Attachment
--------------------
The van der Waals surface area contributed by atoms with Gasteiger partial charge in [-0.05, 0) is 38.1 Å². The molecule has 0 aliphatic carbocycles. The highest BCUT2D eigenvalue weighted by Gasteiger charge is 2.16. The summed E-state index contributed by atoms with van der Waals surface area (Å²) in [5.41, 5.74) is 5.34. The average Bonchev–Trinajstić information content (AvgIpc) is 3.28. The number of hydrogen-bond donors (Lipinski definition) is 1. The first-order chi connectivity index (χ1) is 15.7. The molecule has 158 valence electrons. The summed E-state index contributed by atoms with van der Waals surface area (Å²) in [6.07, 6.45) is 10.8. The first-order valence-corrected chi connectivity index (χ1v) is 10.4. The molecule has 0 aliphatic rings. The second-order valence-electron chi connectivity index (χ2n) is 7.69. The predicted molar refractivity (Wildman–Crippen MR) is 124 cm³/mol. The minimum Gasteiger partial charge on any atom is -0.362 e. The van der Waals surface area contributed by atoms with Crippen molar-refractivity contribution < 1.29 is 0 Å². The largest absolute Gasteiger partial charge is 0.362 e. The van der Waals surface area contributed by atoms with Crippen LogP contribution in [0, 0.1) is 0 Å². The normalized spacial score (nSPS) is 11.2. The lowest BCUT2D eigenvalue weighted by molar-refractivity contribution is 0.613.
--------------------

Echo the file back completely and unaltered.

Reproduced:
The van der Waals surface area contributed by atoms with Gasteiger partial charge in [-0.05, 0) is 38.1 Å². The molecule has 0 aliphatic carbocycles. The highest BCUT2D eigenvalue weighted by Gasteiger charge is 2.16. The summed E-state index contributed by atoms with van der Waals surface area (Å²) in [5.41, 5.74) is 5.34. The average Bonchev–Trinajstić information content (AvgIpc) is 3.28. The number of hydrogen-bond donors (Lipinski definition) is 1. The first-order chi connectivity index (χ1) is 15.7. The molecule has 158 valence electrons. The summed E-state index contributed by atoms with van der Waals surface area (Å²) in [6.07, 6.45) is 10.8. The first-order valence-corrected chi connectivity index (χ1v) is 10.4. The molecule has 0 aliphatic rings. The second-order valence-electron chi connectivity index (χ2n) is 7.69. The predicted molar refractivity (Wildman–Crippen MR) is 124 cm³/mol. The minimum Gasteiger partial charge on any atom is -0.362 e. The van der Waals surface area contributed by atoms with Crippen molar-refractivity contribution < 1.29 is 0 Å². The largest absolute Gasteiger partial charge is 0.362 e. The van der Waals surface area contributed by atoms with Crippen LogP contribution in [0, 0.1) is 0 Å². The normalized spacial score (nSPS) is 11.2. The lowest BCUT2D eigenvalue weighted by molar-refractivity contribution is 0.613.